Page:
On this week’s episode of Talking Radical Radio, I speak with Gurpreet Singh. He puts out a magazine called Radical Desi, a monthly alternative print publication based in Vancouver.
Making grassroots media can be a precarious business. There are lots of exciting initiatives in the Canadian context, varying in age from months to decades, and covering a range of different organizational and financial models, but none have an easy time keeping on keeping on. And in terms of print media, even mainstream publications that have commercial publishing models, mass circulations, and obedient politics are finding it harder and harder to stay afloat.
This is the environment in which Singh — an independent journalist with many years of experience in India and in Canada — launched Radical Desi in April 2014. It’s an ambitious project. The print version is distributed largely in the greater Vancouver area, and to subscribers further afield, and you can also find it online. It comes out monthly, and is a rich combination of feature articles, editorial analysis, and news coverage; of little-known history and under-reported current events; and of integrated attention to a field of political concern that spans South Asia and Turtle Island. Singh tells me about the founding of the magazine, about the ground it has covered so far, and about some of the challenges of making radical media in an inhospitable environment.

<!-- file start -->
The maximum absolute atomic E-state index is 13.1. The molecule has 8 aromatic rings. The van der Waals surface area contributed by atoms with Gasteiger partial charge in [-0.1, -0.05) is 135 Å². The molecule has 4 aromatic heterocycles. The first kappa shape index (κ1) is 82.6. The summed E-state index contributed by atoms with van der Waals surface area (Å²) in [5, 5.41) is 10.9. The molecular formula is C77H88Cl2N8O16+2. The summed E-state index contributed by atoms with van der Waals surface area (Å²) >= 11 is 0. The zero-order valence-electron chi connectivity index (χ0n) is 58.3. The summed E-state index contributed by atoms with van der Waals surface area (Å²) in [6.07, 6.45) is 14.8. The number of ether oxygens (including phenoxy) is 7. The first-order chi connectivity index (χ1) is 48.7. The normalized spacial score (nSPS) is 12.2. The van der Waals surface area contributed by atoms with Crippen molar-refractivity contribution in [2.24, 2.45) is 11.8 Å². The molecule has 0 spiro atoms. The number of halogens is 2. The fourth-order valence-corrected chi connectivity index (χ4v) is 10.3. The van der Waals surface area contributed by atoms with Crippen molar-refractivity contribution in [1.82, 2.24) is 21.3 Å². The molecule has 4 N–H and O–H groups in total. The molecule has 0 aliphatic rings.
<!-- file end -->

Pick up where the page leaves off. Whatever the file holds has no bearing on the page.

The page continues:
To learn more about Radical Desi, click here.
Talking Radical Radio brings you grassroots voices from across Canada. We give you the chance to hear many different people that are facing many different struggles talk about what they do, why they do it, and how they do it, in the belief that such listening is a crucial step in strengthening all of our efforts to change the world. To learn more about the show in general, visit its website here. You can learn about suggesting topics for future shows here.
Talking Radical Radio is brought to you by Scott Neigh, a writer, media producer, and activist based in Sudbury, Ontario, and the author of two books examining Canadian history through the stories of activists.